Sure by 2012, they have managed to get down to where PS3 is, but upto 2012, the picture ain't too rosy at all.

http://www.nofussreviews.com/survey-results-2012

The site you are preferring to believe (Console warranty firms) are fatally flawed in that many users deal direct with Microsoft for their repairs, so the warranty firms never seem them on their radar (and Microsoft are keen for it to stay that way).

If 2009 was bad, imagine what 2006, 2007 and 2008 were like...

I know nobody wants to upset Microsoft, which is why the press virtually ignored the problem. But the problem is VAST.

If you want an in-depth review of the problems (by an Xbox fanboy himself), then this is a good start..

http://venturebeat.com/2008/09/05/xbox-360-defects-an-inside-history-of-microsofts-video-game-console-woes/

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jai
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downloads

I don't know why there aren't more games available as direct downloads. Surely this will be addressed with the next gens.

I know the prices are currently prohibitive, which explains why people aren't downloading them, but surely it makes sense to the game developers and publishers to try to sell the games direct via digital download? Especially on consoles where it should be easy to lock the download to the users account, negating piracy fears.

Then all they need to do is drop the price. At the moment it is greedy, charging full RRP for a digital version when the digital version has none of the associated costs on a physical product. AND the user can't then sell on the game to the 2nd-hand market, which is a primary problem for the games publishers as they only get the money from the first sale and see nothing from all the subsequent 2nd-hand sales. If they dropped the price of the digital versions to nearer the 2nd-hand market prices, they'd get their share of all those sales and kill the 2nd-hand market at the same time.

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Re: downloads

Get BT to get the finger out and it may be more of an option for more of us.

A multi-GB game on a 1Mb connection is no fun.

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jai
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Re: downloads

For sure, it's not great on a 30mb or 50mb connection either. But surely 1mb connections are the minority of gamers these days, so for you there's still the physical product, which costs twice the price of the digital download. So you either pay more, and play as soon as you get home from shops or amazon deliver it, or you buy it digitally and leave it downloading in the background for several days.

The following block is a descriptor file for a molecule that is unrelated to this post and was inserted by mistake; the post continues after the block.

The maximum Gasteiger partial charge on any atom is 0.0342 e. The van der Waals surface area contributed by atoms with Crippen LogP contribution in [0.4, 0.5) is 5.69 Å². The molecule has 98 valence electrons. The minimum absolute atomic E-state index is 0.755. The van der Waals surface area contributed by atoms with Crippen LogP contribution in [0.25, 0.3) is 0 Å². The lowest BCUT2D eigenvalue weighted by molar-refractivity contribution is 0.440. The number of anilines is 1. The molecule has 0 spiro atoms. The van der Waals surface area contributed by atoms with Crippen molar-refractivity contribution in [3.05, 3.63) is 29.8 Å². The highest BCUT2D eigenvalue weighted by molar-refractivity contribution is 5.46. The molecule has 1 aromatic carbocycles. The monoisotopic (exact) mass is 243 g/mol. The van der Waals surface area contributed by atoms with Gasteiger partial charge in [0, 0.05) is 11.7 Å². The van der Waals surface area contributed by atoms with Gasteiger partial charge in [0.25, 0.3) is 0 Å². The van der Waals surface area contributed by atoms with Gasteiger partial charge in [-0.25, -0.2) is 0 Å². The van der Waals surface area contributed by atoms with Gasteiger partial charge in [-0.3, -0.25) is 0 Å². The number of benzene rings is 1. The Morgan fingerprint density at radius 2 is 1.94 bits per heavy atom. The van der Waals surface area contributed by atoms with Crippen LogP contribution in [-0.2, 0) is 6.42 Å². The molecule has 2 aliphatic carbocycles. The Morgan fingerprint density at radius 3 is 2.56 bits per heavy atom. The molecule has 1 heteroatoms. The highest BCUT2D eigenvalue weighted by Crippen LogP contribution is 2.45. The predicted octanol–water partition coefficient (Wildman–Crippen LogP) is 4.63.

At the moment, you can get Hitman for 18 quid in the supermarket (and probably later cash it in at Game for $5+) for pay £44 for a digital download. That doesn't make any economical sense to me at all.

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Re: downloads

Surely if it is not nice over a 30mb link then that's an issue as the servers end, not the clients? I have a 120mb connection (over the WiFi reduced to 60, and downloading DVD ISO's from my MSDN account takes minutes. Not bad at all. Even if you double the time it took to download (for the half connection speed) you are talking no more than 15 minutes.

Why should it take any longer for games to download via XBox live?

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Re: downloads

At the moment it is greedy, charging full RRP for a digital version when the digital version has none of the associated costs on a physical product.

Sony/EA/Ubisoft are going one better than that at the minute. Far Cry 3 and Fifa 13 both launched at an eye-watering £60 on SEN. Far as I'm aware, they're still that price, despite releasing at £40 or less in stores. Game even used Far Cry 3 as a loss-leader up to Christmas, selling it brand new for £20 when it was still £60 online.

What depressed me was that the £60 games were still at the top of the SEN sales charts. Consumers can't be *that* stupid, can they?